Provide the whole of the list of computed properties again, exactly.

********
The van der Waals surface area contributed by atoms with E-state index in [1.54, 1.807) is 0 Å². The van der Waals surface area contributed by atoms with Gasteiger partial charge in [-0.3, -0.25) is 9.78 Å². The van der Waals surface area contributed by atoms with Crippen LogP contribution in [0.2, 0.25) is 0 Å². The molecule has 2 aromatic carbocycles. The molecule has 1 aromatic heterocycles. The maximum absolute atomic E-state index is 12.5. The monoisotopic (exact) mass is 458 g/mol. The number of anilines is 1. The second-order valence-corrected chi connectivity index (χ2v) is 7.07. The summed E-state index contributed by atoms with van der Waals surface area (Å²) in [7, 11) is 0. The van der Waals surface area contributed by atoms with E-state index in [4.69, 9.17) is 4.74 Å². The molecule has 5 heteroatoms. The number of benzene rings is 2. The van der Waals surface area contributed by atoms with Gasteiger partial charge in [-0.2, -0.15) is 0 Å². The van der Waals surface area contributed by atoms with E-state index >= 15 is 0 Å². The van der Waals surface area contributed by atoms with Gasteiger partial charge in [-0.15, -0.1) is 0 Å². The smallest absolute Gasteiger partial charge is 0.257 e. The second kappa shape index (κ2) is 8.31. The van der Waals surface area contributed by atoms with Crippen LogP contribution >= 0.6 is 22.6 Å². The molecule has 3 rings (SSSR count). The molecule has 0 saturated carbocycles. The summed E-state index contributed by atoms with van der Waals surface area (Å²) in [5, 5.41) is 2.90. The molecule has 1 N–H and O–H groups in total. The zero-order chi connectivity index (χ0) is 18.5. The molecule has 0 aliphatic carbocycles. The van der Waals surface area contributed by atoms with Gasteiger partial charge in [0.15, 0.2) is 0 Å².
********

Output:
The van der Waals surface area contributed by atoms with E-state index in [1.54, 1.807) is 0 Å². The van der Waals surface area contributed by atoms with Gasteiger partial charge in [-0.3, -0.25) is 9.78 Å². The van der Waals surface area contributed by atoms with Crippen LogP contribution in [0.2, 0.25) is 0 Å². The molecule has 2 aromatic carbocycles. The molecule has 1 aromatic heterocycles. The maximum absolute atomic E-state index is 12.5. The monoisotopic (exact) mass is 458 g/mol. The number of anilines is 1. The second-order valence-corrected chi connectivity index (χ2v) is 7.07. The summed E-state index contributed by atoms with van der Waals surface area (Å²) in [7, 11) is 0. The van der Waals surface area contributed by atoms with E-state index in [4.69, 9.17) is 4.74 Å². The molecule has 5 heteroatoms. The number of benzene rings is 2. The van der Waals surface area contributed by atoms with Gasteiger partial charge in [-0.2, -0.15) is 0 Å². The van der Waals surface area contributed by atoms with E-state index >= 15 is 0 Å². The van der Waals surface area contributed by atoms with Gasteiger partial charge in [-0.15, -0.1) is 0 Å². The smallest absolute Gasteiger partial charge is 0.257 e. The second kappa shape index (κ2) is 8.31. The van der Waals surface area contributed by atoms with Crippen LogP contribution >= 0.6 is 22.6 Å². The molecule has 3 rings (SSSR count). The molecule has 0 saturated carbocycles. The summed E-state index contributed by atoms with van der Waals surface area (Å²) in [5, 5.41) is 2.90. The molecule has 1 N–H and O–H groups in total. The zero-order chi connectivity index (χ0) is 18.5. The molecule has 0 aliphatic carbocycles. The van der Waals surface area contributed by atoms with Gasteiger partial charge in [0.15, 0.2) is 0 Å².